This year will constitute the thirty-fourth time I have preached on Easter Sunday. I have felt four conflicting emotions each time.
One is excitement, of course, at the privilege of preaching on the resurrection to the largest crowds of the year.
There is no greater honor than to honor the risen Lord. And preaching to our biggest crowds is obviously an exciting experience.
A second is the pressure to perform, hoping to encourage those who come only on Easter to come back the next week.
Every church I know has members and attenders who come only at Christmas and Easter. Some call them “Creasters”—Christmas and Easter members. Others describe them as “P & L” Christians—poinsettia and lily believers. I wanted such attenders to like the sermon and the service enough to return the next week. However, each year I was disappointed when crowds quickly returned to pre-Easter size.
A third is the challenge of finding a new way to tell the same story.
When I taught at Southwestern Seminary, I told my students that if at the end of the service a long-time member says to you, “I never heard that before,” be afraid. We are not called to make up new truth but to tell the ancient truth in relevant ways. This is especially true of Easter. When everyone knows the story, how do we make it real this year?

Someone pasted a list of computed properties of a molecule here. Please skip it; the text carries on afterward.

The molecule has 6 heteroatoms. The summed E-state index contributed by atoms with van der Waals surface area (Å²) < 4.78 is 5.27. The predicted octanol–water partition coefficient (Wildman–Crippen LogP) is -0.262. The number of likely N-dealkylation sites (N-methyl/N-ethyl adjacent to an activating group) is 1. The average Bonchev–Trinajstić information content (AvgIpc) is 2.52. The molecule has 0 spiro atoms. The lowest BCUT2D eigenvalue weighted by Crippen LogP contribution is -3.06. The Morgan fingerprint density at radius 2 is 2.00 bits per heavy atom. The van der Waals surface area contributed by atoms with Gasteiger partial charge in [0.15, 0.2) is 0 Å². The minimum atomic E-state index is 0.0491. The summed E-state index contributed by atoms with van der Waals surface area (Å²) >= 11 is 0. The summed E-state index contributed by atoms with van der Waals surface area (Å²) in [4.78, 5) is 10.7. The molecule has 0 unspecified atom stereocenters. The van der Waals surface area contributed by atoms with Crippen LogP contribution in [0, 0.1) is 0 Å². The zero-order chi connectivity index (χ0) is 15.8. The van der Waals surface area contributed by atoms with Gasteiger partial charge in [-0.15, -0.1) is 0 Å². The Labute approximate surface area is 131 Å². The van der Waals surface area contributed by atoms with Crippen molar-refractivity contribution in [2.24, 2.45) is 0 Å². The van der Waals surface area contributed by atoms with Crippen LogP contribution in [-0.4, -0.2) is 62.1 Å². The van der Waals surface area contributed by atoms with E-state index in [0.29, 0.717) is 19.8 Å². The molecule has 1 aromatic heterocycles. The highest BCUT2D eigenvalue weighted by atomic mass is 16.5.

A fourth emotion is a sense of inadequacy.
Who am I to announce the resurrection of Jesus Christ? How can I give the greatest miracle in human history the eloquence and passion it deserves?
The good news is that the good news is still good news. It doesn’t depend on me. The risen Christ is just as powerful today as when he first rose from the dead. My job is to point people to him, not to myself, knowing that he will do what only he can do in the hearts and souls of those who turn to him.
Charles Spurgeon famously said, “The Word of God is like a lion. You don’t have to defend a lion. All you have to do is let the lion loose, and the lion will defend itself.” However, Spurgeon didn’t say these words.
He did, however, make the following statement in his 1886 sermon “Christ and His Co-Workers“:
“Suppose a number of persons were to take it into their heads that they had to defend a lion, full-grown king of beasts! There he is in the cage, and here come all the soldiers of the army to fight for him. Well, I should suggest to them, if they would not object, and fell that it was humbling to them, that they should kindly stand back, and open the door, and let the lion out! I believe that would be the best way of defending him, for he would take care of himself, and the best ‘apology’ for the gospel is to let the gospel out.”
As C. S. Lewis famously wrote, “Aslan is on the move.” The “Lion of the tribe of Judah . . . has conquered” (Revelation 5:5). Our job this Easter, and every time we preach, is to “let the gospel out.”
Andrew Murray noted, “A dead Christ I must do everything for; a living Christ does everything for me.” If we point people to Jesus, we have done our jobs.
And we can trust him to do his.